Heartfelt thanks for your letter, which arrived today (23-1-78). I almost think that our letters have crossed. I had enclosed for you a modern version of the old mouse crimpers, which amused me, and shows how correct your findings ‘Tales’ are. My bead story is now in press, and I am very pleased that my reading is so similar to yours…

Fig. 10: Letter to Emma Brunner-Traut

A wicked sense of humour
This must be my favourite page: Kate received a letter in an envelope wrongly addressed to her and not only read it, but transcribed it in English: despite an attempt to hide the issue by using a German phrase at the top of the page! And as for the content: the person who wrote this has misunderstood exactly how the Wellcome items came to Swansea, and seems to regret a time when anyone could literally pick up antiquities in Egypt and bring them home for their own collections… (fig. 11)

Friday : 12-III-76
Der Lauschen an der Wand (German: listening at the wall/eavesdropping)
Receive wrong letter in envelope written by Gibbs & read:
“I was invited to a newly formed Egyptological Museum at Swansea University by Dr. Kate-Bosse-Griffiths. She and her husband are Egyptologists at the University – known her for years – she’s helped me with my collection – they are off to Egypt on 20th March – guests of the Egyptian Govt. The collection was part (90 cases) of the Wellcome Archaeological ExpeditionEgypt. Tell el-Amarna. There were fabulous exhibits found at Amarna – huge complete vases - complete necklaces – jewellery – sculptures collected 1900–1908 when pickings were agogo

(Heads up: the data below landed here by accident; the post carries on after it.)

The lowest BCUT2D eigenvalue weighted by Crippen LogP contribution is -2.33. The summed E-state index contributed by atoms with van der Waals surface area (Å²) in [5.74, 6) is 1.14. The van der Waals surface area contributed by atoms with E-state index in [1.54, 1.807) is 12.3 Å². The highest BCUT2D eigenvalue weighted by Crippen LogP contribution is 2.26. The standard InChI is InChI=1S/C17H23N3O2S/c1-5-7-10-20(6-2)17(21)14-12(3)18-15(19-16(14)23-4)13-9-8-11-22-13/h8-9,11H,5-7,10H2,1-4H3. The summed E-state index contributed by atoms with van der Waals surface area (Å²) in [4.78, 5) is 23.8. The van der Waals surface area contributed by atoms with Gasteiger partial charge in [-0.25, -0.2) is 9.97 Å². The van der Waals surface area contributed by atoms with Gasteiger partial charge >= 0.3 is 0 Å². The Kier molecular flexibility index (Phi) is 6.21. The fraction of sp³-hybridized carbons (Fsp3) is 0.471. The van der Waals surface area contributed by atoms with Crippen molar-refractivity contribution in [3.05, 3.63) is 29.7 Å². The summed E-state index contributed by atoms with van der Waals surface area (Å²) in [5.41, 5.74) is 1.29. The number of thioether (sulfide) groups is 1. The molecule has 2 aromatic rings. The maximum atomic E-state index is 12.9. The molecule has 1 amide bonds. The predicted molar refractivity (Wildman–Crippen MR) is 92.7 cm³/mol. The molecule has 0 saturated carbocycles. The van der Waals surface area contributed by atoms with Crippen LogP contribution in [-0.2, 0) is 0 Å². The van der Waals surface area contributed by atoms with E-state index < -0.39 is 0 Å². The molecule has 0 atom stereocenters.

nowadays we can hardly find a small sherd of Amarna pottery...

Fig. 11: Entry in daybook
These extracts give a flavour of the treasures hiding in the pages of Kate’s daybooks, and are a wonderful record of her legacy to the Egypt Centre. She was a truly indomitable woman; a refugee who became a leading figure in Egyptology and Welsh literature. She will not be forgotten in Swansea.

With thanks to Ken Griffin for getting me involved in the daybooks, and giving me extra information on KBG and her daybooks; and to Syd Howells for filling me in on the relationship between RISW and UCS.

Engel, Dulcie M. 2017. ‘Henry Wellcome’s Egyptian Legacy’          
Griffin, Kenneth 2020 ‘A brief history of the Egypt Centre’
Griffiths, J. Gwyn 2000. Museum Efforts before Wellcome’ Inscriptions 5, December 2000: 6
Gruffudd, Heini 2014. A Haven from Hitler: A young woman’s escape from Nazi Germany to Wales: The Story of Kate Bosse-Griffiths and her Family. Y Lolfa.
Lloyd, Alan B. 1998. ‘Kate Bosse-Griffiths’, The Journal of Egyptian Archaeology 84: 191–193.
Stephens, Meic 1998. ‘Obituary: Kate Bosse-Griffiths’ The Independent 10.04.1998